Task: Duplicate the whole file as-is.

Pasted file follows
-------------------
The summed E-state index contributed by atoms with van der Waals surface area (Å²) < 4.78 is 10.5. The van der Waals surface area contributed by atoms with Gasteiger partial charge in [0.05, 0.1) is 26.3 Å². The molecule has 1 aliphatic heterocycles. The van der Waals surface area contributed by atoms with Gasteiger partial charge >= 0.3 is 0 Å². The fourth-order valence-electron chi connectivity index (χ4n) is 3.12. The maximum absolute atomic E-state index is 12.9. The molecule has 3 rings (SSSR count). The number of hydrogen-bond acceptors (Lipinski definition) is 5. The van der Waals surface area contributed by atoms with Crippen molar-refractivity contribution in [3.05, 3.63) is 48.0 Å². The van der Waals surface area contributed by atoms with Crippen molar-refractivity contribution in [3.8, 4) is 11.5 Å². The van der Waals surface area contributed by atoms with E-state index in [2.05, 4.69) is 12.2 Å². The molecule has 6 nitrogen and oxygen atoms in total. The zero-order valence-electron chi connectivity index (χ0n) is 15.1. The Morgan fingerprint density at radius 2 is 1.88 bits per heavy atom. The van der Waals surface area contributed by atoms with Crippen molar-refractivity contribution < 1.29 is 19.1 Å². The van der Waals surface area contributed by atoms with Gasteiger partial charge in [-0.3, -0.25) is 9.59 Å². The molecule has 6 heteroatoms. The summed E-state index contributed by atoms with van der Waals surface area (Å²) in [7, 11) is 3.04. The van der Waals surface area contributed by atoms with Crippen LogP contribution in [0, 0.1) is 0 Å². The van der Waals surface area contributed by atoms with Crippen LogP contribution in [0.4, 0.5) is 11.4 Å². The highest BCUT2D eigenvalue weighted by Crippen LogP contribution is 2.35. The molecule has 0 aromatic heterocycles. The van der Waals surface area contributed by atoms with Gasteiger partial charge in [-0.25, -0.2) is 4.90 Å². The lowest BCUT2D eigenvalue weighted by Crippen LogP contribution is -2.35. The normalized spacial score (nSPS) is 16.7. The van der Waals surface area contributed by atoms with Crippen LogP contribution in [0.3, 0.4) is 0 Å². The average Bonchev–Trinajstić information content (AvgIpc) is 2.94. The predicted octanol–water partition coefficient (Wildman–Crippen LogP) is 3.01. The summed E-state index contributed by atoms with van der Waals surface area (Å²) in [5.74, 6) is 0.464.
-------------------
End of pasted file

The summed E-state index contributed by atoms with van der Waals surface area (Å²) < 4.78 is 10.5. The van der Waals surface area contributed by atoms with Gasteiger partial charge in [0.05, 0.1) is 26.3 Å². The molecule has 1 aliphatic heterocycles. The van der Waals surface area contributed by atoms with Gasteiger partial charge >= 0.3 is 0 Å². The fourth-order valence-electron chi connectivity index (χ4n) is 3.12. The maximum absolute atomic E-state index is 12.9. The molecule has 3 rings (SSSR count). The number of hydrogen-bond acceptors (Lipinski definition) is 5. The van der Waals surface area contributed by atoms with Crippen molar-refractivity contribution in [3.05, 3.63) is 48.0 Å². The van der Waals surface area contributed by atoms with Crippen molar-refractivity contribution in [3.8, 4) is 11.5 Å². The van der Waals surface area contributed by atoms with E-state index in [2.05, 4.69) is 12.2 Å². The molecule has 6 nitrogen and oxygen atoms in total. The zero-order valence-electron chi connectivity index (χ0n) is 15.1. The Morgan fingerprint density at radius 2 is 1.88 bits per heavy atom. The van der Waals surface area contributed by atoms with Crippen molar-refractivity contribution < 1.29 is 19.1 Å². The van der Waals surface area contributed by atoms with Gasteiger partial charge in [-0.3, -0.25) is 9.59 Å². The molecule has 6 heteroatoms. The summed E-state index contributed by atoms with van der Waals surface area (Å²) in [7, 11) is 3.04. The van der Waals surface area contributed by atoms with Crippen LogP contribution in [0, 0.1) is 0 Å². The van der Waals surface area contributed by atoms with Crippen LogP contribution in [0.4, 0.5) is 11.4 Å². The highest BCUT2D eigenvalue weighted by Crippen LogP contribution is 2.35. The molecule has 0 aromatic heterocycles. The van der Waals surface area contributed by atoms with Gasteiger partial charge in [-0.25, -0.2) is 4.90 Å². The lowest BCUT2D eigenvalue weighted by Crippen LogP contribution is -2.35. The normalized spacial score (nSPS) is 16.7. The van der Waals surface area contributed by atoms with Crippen LogP contribution in [0.3, 0.4) is 0 Å². The average Bonchev–Trinajstić information content (AvgIpc) is 2.94. The predicted octanol–water partition coefficient (Wildman–Crippen LogP) is 3.01. The summed E-state index contributed by atoms with van der Waals surface area (Å²) in [5.74, 6) is 0.464.